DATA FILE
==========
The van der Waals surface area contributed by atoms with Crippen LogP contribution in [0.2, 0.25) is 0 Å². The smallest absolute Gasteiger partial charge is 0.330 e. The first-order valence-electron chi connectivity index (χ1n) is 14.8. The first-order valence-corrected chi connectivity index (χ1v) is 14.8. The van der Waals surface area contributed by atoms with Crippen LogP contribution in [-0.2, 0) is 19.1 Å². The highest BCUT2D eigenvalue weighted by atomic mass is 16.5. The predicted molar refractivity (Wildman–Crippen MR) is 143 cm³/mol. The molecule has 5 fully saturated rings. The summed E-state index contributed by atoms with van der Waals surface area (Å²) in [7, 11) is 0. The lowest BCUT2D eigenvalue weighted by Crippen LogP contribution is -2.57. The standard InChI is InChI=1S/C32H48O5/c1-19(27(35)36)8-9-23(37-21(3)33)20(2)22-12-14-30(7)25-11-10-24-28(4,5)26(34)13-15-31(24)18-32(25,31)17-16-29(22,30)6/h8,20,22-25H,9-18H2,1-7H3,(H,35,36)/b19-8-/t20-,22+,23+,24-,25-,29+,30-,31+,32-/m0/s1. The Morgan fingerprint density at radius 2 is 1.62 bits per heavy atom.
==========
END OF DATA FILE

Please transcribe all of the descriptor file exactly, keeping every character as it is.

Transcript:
The van der Waals surface area contributed by atoms with Crippen LogP contribution in [0.2, 0.25) is 0 Å². The smallest absolute Gasteiger partial charge is 0.330 e. The first-order valence-electron chi connectivity index (χ1n) is 14.8. The first-order valence-corrected chi connectivity index (χ1v) is 14.8. The van der Waals surface area contributed by atoms with Crippen LogP contribution in [-0.2, 0) is 19.1 Å². The highest BCUT2D eigenvalue weighted by atomic mass is 16.5. The predicted molar refractivity (Wildman–Crippen MR) is 143 cm³/mol. The molecule has 5 fully saturated rings. The summed E-state index contributed by atoms with van der Waals surface area (Å²) in [7, 11) is 0. The lowest BCUT2D eigenvalue weighted by Crippen LogP contribution is -2.57. The standard InChI is InChI=1S/C32H48O5/c1-19(27(35)36)8-9-23(37-21(3)33)20(2)22-12-14-30(7)25-11-10-24-28(4,5)26(34)13-15-31(24)18-32(25,31)17-16-29(22,30)6/h8,20,22-25H,9-18H2,1-7H3,(H,35,36)/b19-8-/t20-,22+,23+,24-,25-,29+,30-,31+,32-/m0/s1. The Morgan fingerprint density at radius 2 is 1.62 bits per heavy atom.